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View Full Version : Looking for good in-ear headphones. Shure? Etymonic? Klipsch?


Brad
2010-04-11, 14:02
It's finally time for me to start looking for a good pair on in-ear headphones for tuning out everyone's chatter listening to music during the day at work. I've been using a Sony MDR-V600 (http://www.amazon.com/Sony-MDR-V600-Studio-Monitor-Headphones/dp/B00001W0DI/) set of cans for about ten years. They've served me well enough for music, but they've never been that good at blocking outside noise, of which there's lots in an office environment. So, I usually end up cranking up the tunes a little bit louder than I should. Also, the weight of these larger headphones starts to feel heavy after a few hours of intense coding. So, something smaller would be nice.

I read that the in-ear headphones are usually better at blocking ambient chatter better than noise-cancelling cans. True? False? Experiences? I've been browsing for good in-ear headphones and keep seeing Shure, Etymonic Research, Klipsch, and Monster (wait, really??) getting positive reviews for the mid-to-high end models. What do you guys own? Have experience with multiple brands/models and can give comparative reviews?

I'm willing to spend $100-200 for a good set. I listen to enough music for this to be a worthwhile investment. I listen to all sorts of music from acoustic piano and orchestral to electronica and heavy metal. I want headphones to have a good range, but bass response is also important since I've been used to listening to cans that have provided pretty good oomph.

So not to immediately color your response/advice, spoiler tagging one I've been considering.
The Shure SE420 look really good based on specs and reviews I've read. Overrated? Or are they really worth the price? Amazon has these for just under $200, fitting into my price range.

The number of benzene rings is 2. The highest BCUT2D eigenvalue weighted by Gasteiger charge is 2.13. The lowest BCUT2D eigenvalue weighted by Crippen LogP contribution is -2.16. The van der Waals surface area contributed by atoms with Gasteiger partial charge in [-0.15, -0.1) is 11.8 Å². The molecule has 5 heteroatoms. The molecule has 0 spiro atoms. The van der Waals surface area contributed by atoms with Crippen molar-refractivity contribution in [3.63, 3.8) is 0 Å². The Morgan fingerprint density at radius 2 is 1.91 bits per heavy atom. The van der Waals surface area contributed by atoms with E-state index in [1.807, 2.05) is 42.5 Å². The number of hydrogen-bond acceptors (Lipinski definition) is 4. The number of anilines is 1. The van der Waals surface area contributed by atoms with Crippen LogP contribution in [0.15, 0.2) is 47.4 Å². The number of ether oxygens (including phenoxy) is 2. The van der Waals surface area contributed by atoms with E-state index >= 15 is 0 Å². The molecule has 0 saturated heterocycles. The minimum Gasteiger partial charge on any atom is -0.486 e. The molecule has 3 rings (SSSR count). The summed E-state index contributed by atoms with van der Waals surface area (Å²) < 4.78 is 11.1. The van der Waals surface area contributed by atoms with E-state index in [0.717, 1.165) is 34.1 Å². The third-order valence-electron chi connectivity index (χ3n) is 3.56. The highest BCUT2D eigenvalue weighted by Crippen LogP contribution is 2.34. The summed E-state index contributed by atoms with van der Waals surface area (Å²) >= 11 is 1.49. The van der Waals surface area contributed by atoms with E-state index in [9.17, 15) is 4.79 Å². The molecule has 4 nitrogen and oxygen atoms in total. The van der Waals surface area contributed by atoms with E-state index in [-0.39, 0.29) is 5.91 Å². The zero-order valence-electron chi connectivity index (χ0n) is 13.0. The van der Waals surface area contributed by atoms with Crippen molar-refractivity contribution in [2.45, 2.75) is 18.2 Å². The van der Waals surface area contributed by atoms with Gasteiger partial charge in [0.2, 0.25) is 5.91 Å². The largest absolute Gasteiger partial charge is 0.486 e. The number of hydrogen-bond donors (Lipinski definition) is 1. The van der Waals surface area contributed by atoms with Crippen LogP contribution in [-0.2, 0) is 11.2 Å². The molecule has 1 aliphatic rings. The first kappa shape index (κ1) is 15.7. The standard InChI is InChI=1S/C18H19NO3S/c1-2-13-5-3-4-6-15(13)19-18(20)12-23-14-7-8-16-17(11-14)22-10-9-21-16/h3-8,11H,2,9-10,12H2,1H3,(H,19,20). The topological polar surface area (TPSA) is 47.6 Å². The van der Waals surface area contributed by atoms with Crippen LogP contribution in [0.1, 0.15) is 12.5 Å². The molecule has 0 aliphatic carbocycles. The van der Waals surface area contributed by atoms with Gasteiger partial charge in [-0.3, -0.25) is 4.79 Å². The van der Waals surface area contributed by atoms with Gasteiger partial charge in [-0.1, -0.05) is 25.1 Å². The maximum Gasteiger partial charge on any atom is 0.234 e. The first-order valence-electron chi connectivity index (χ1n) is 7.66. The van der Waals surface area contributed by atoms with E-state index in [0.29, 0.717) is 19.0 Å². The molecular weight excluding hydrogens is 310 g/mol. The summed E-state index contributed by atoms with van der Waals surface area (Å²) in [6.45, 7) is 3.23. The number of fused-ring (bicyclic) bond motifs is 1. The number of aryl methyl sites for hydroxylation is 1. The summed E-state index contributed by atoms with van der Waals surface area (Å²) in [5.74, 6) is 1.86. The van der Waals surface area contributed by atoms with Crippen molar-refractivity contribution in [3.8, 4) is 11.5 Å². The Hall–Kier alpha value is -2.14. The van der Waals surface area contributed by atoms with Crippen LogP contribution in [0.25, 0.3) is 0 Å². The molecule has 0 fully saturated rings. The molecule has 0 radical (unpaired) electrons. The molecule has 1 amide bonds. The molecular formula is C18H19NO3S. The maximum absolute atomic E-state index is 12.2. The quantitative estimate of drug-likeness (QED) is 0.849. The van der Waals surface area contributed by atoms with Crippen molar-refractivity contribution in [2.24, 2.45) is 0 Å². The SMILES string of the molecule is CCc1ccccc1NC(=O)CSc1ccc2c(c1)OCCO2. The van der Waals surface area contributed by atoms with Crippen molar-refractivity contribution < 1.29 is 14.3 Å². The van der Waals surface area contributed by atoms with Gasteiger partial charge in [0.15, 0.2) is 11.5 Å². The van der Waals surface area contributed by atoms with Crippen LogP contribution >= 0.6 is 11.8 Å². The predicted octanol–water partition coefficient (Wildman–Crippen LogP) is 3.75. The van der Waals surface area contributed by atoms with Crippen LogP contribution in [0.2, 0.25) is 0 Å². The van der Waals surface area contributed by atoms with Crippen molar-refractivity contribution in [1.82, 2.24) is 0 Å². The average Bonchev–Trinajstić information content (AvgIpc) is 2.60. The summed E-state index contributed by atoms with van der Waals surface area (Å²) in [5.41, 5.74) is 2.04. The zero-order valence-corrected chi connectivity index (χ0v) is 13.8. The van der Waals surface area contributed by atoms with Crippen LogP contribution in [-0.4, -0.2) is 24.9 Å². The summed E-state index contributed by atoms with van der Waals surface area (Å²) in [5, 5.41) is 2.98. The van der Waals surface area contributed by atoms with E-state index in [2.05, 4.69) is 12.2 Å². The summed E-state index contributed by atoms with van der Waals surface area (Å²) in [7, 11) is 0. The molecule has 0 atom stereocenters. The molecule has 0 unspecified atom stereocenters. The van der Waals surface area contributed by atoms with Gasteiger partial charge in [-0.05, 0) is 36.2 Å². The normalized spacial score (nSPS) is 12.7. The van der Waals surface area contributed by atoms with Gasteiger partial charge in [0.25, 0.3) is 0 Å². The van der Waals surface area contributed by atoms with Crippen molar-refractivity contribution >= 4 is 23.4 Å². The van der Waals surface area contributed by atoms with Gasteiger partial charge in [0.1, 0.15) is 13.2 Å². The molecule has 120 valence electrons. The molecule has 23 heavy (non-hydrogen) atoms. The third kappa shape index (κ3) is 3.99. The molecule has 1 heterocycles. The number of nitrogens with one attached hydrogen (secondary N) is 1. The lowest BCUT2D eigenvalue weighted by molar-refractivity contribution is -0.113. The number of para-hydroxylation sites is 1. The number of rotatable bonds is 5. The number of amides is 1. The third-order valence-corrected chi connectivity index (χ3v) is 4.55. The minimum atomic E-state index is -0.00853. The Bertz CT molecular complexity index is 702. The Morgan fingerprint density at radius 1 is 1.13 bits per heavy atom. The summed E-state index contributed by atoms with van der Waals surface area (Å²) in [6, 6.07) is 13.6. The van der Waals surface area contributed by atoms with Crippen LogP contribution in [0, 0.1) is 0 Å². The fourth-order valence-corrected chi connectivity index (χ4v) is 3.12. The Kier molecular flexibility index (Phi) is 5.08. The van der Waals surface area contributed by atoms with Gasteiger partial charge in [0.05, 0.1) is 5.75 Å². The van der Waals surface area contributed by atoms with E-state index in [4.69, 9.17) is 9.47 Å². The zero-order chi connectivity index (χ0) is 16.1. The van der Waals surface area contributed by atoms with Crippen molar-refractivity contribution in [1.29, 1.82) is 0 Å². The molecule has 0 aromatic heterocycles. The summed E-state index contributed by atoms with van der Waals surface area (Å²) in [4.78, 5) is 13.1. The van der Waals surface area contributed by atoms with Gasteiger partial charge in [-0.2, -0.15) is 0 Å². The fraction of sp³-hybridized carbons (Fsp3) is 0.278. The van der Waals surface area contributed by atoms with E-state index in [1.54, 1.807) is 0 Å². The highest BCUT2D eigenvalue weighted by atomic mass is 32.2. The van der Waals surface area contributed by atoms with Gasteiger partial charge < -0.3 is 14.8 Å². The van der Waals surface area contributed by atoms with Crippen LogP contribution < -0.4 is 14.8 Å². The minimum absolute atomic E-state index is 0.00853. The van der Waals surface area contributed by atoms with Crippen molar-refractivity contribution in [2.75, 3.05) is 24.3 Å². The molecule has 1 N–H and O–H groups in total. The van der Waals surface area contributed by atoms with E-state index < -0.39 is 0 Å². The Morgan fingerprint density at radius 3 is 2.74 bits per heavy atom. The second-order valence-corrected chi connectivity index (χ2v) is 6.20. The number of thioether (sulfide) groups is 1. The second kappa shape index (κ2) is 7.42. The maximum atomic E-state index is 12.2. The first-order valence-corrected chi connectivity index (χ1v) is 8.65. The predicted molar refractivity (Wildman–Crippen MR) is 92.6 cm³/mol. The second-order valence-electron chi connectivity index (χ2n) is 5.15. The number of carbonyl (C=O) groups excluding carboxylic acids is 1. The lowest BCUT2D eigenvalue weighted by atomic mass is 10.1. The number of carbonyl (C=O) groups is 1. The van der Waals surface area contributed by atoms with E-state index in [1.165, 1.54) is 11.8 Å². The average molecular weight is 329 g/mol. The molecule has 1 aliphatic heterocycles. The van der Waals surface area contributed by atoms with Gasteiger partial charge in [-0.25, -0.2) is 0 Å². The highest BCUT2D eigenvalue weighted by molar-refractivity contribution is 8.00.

jdcfsu
2010-04-11, 14:08
While they aren't branded as "noise canceling" per se, the Apple In-Ear Headphones are pretty fantastic. I got them over a year ago for bus and plane trips and while they don't knock all ambient noise out, it's enough to really focus on the music coming through and not the outside world.

Maciej
2010-04-11, 14:27
You're gonna have a problem finding IEM with adequate bass response. I have ER-4Ps, while decent they don't match the bass of my cans. You'll definitely get more detail and resolution out of a pair of Shures or Etys - for acoustic, piano and orchestral you'll do well.

What is your source, headphone jack on computer I'm guessing? If so, you'll want to stick to low impedance phones, which most IEM fall into so you should be fine.

Have you done any reading on Head-Fi? It can be daunting to sift through all the crap but there's some good info to be found.

curiousuburb
2010-04-11, 14:33
I've had a pair of Shure E4Cs for a few years.

They came with a variety of noise-reducing sheaths... from little cones to foam to encase the in-ear bit.

Took me a while to get the placement right and discover I preferred the foam (more customizable seal, IMO).

Best in-ear headphones I've ever owned in terms of sound quality and blocking out idiots.
Wrapping the cord up over the ear from behind while wearing glasses feels odd the first few times, but that layout actually keeps them more secure I find.

I've read that some of the Etymotics are similarly solid, but can't speak for them.

YMMV.

tomoe
2010-04-11, 14:35
I've had both the Etymotic ER-6i and the Shure SE110 headphones. I liked the fit and noise canceling experience of the Etymotic more than the Shure's. Specifically, the Etymotics came with (to my ear canals) very comfortable triple flanged ear bud attachments that also did an almost too awesome job o blocking ambient sound. Unfortunately, the wiring on them is rather thin & flimsy and the left earphone stopped working after a bit over a year of light use. I then switched to the SE100's by Shure (which have a much hefter wire), but the earbud covers aren't nearly as comfy. I've never looked to see whether Shure makes the nice flanged covers that I had with the ER-6is (though writing this makes me realize I should). IME, the sound quality was comparable between the two, but I've never done a head to head comparison.

PKIDelirium
2010-04-11, 14:52
I've been thinking about the Apple In-Ears, but $79 is a bit much to pay for something that I won't be using at home much after I get around to getting a new set of regular headphones.